Gun Violence: Indian-Americans demand immediate action and commonsense gun reforms

People attend a vigil for the victims of the Robb Elementary School shooting at the Uvalde County Fairplex Event Venue and Indoor Arena on May 25, 2022, in Uvalde, Texas. MUST CREDIT: Washington Post photo by Joshua Lott.

The horrendous massacre at Robb Elementary School in Uvalde, Texas on May 24. 2022, that killed 19 innocent fourth graders, 9 and 10 years old, and their two teachers, and injured 17 others, shocked a nation wearied by the frequency, and parents and families of the victims in disbelief, anger, and unspeakable agony.

Ordering that flags at the White House, and federal buildings be flown at half-staff in honor of the victims, President Joe Biden addressed the nation on his return from Asia the same day

“As a nation, we have to ask: when in God’s name are we going to stand up to the gun lobby? When in God’s name will we do what we all know in our gut needs to be done?” adding “to lose a child is like having a piece of your soul ripped away. There’s a hollowness in your chest, and you feel like you’re being sucked into it and never going to be able to get out. It’s suffocating. And it’s never quite the same.”

Pleazant Davis, 22, is comforted by her friend, Tasha Dixon, 35, at a memorial honoring the victims of the Tops shooting across the street from the store in Buffalo on May 15, 2022. MUST CREDIT: Photo by Libby March for The Washington Post.

Indian-Americans generally reacted strongly to the latest massacre.

“Enough is enough,” tweeted Vice President Kamala Harris. “As a nation, we must have the courage to take action and prevent this from ever happening again. It is long past time for our country to stand up to the gun lobby and pass reasonable gun safety laws.”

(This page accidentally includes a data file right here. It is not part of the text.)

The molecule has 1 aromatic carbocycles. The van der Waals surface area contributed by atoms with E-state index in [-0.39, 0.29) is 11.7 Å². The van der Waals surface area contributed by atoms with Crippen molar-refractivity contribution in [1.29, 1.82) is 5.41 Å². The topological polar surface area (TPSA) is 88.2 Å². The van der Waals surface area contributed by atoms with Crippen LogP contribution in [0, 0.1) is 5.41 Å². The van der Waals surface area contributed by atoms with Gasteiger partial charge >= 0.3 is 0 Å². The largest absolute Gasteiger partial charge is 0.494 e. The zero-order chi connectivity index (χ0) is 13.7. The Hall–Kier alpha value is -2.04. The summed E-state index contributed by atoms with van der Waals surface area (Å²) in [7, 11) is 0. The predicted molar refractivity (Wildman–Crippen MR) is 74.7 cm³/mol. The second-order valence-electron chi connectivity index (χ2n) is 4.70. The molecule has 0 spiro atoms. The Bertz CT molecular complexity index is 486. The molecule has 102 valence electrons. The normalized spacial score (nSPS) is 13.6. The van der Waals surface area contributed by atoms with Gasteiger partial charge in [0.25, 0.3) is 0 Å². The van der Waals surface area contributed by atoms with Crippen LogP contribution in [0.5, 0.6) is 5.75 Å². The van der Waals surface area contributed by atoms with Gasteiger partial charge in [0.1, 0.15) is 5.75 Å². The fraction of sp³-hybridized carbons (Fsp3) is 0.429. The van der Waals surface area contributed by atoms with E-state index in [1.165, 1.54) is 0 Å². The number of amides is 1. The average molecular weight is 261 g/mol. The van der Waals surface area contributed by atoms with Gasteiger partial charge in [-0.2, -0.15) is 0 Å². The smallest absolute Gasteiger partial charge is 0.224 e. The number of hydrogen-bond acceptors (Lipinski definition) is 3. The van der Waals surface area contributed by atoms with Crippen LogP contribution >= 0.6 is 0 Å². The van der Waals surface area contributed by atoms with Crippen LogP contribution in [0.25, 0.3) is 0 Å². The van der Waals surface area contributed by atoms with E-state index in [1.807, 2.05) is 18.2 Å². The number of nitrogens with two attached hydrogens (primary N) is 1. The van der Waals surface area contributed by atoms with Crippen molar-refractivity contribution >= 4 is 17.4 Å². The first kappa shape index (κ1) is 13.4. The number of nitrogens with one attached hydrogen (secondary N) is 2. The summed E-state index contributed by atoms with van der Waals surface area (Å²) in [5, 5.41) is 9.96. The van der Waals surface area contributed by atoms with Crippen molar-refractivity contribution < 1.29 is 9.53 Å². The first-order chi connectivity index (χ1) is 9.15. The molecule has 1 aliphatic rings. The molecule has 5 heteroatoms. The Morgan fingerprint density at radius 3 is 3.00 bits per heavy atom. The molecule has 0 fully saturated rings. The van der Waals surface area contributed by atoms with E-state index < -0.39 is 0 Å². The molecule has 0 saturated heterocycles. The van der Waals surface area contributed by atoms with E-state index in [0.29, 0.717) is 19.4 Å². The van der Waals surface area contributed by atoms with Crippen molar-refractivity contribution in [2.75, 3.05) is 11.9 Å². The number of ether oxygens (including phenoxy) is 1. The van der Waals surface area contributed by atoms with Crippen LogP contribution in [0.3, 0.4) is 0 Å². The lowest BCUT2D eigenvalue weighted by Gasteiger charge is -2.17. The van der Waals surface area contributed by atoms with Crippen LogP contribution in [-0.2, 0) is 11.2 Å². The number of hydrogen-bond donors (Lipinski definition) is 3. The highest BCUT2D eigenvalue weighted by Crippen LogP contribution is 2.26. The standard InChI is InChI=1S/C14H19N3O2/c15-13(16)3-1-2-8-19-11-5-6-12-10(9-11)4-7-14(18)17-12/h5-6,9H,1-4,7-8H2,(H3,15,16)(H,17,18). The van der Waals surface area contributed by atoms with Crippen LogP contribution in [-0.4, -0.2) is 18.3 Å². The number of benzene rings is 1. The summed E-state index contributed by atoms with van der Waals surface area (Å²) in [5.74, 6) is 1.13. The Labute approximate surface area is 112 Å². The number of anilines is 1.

“If anyone doubted that gun violence is a public health crisis in America, yesterday was an unequivocal reminder that it most definitely is,” asserted United States Surgeon General Dr. Vivek Murthy who has always held that view. “We owe it to the victims, the survivors, our kids, and each other to treat gun violence like the emergency it is. As a parent and as an American, I can’t fathom the depth of pain those grieving in Uvalde are feeling. … We must do better as a country.”

“Words cannot express the heartbreaking and shocking nature of the event that occurred today,” Indian-American Judge K. P. George of Fort Bend County, Texas in a statement on May 24. “Our children go to school to learn in a caring and safe environment. The horrific actions of this single individual, once again, serve(s) as a reminder, that even in our efforts to keep our schools safe, there are those who wish to inflict harm on the most vulnerable amongst us, our children.”

George also honored the victims with a Candlelight Vigil on May 26, at the Fort Bend County Justice Center, in Richmond, Texas along with Fort Bend County Sheriff, Eric Fagan, District Attorney Brian Middleton, and Attorney Bridgette Smith-Lawson.

Reacting to the shooting, Virginia State Senator, Ghazala Hashmi urged, “this is not the time for words. It is the time for action. It is the time for the federal government and our leaders in Congress to take steps to prevent future mass murders of innocents in our schools, grocery stores, shopping malls, houses of worship, concerts, and anywhere else that should be safe for children and families.”